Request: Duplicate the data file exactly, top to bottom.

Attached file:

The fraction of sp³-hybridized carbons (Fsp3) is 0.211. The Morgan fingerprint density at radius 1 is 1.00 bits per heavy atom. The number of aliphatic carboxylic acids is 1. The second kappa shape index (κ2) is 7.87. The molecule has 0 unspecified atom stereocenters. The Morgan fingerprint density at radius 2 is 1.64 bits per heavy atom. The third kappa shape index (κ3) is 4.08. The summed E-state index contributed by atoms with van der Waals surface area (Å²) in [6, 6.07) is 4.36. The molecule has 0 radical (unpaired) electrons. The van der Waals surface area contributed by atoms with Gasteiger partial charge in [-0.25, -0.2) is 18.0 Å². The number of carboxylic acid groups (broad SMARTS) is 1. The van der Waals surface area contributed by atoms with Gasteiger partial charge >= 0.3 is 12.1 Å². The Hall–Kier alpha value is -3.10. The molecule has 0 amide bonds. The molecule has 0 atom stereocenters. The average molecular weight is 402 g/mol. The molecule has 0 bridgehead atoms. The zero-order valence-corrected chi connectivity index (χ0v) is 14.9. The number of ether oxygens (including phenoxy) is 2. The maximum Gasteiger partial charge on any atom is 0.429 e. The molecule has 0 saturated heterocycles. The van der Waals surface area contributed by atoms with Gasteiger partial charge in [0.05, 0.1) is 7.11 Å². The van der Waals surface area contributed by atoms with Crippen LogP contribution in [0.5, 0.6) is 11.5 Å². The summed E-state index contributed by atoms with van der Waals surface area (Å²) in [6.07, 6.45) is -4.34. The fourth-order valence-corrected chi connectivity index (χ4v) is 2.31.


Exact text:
The fraction of sp³-hybridized carbons (Fsp3) is 0.211. The Morgan fingerprint density at radius 1 is 1.00 bits per heavy atom. The number of aliphatic carboxylic acids is 1. The second kappa shape index (κ2) is 7.87. The molecule has 0 unspecified atom stereocenters. The Morgan fingerprint density at radius 2 is 1.64 bits per heavy atom. The third kappa shape index (κ3) is 4.08. The summed E-state index contributed by atoms with van der Waals surface area (Å²) in [6, 6.07) is 4.36. The molecule has 0 radical (unpaired) electrons. The van der Waals surface area contributed by atoms with Gasteiger partial charge in [-0.25, -0.2) is 18.0 Å². The number of carboxylic acid groups (broad SMARTS) is 1. The van der Waals surface area contributed by atoms with Gasteiger partial charge >= 0.3 is 12.1 Å². The Hall–Kier alpha value is -3.10. The molecule has 0 amide bonds. The molecule has 0 atom stereocenters. The average molecular weight is 402 g/mol. The molecule has 0 bridgehead atoms. The zero-order valence-corrected chi connectivity index (χ0v) is 14.9. The number of ether oxygens (including phenoxy) is 2. The maximum Gasteiger partial charge on any atom is 0.429 e. The molecule has 0 saturated heterocycles. The van der Waals surface area contributed by atoms with Gasteiger partial charge in [0.05, 0.1) is 7.11 Å². The van der Waals surface area contributed by atoms with Crippen LogP contribution in [0.5, 0.6) is 11.5 Å². The summed E-state index contributed by atoms with van der Waals surface area (Å²) in [6.07, 6.45) is -4.34. The fourth-order valence-corrected chi connectivity index (χ4v) is 2.31.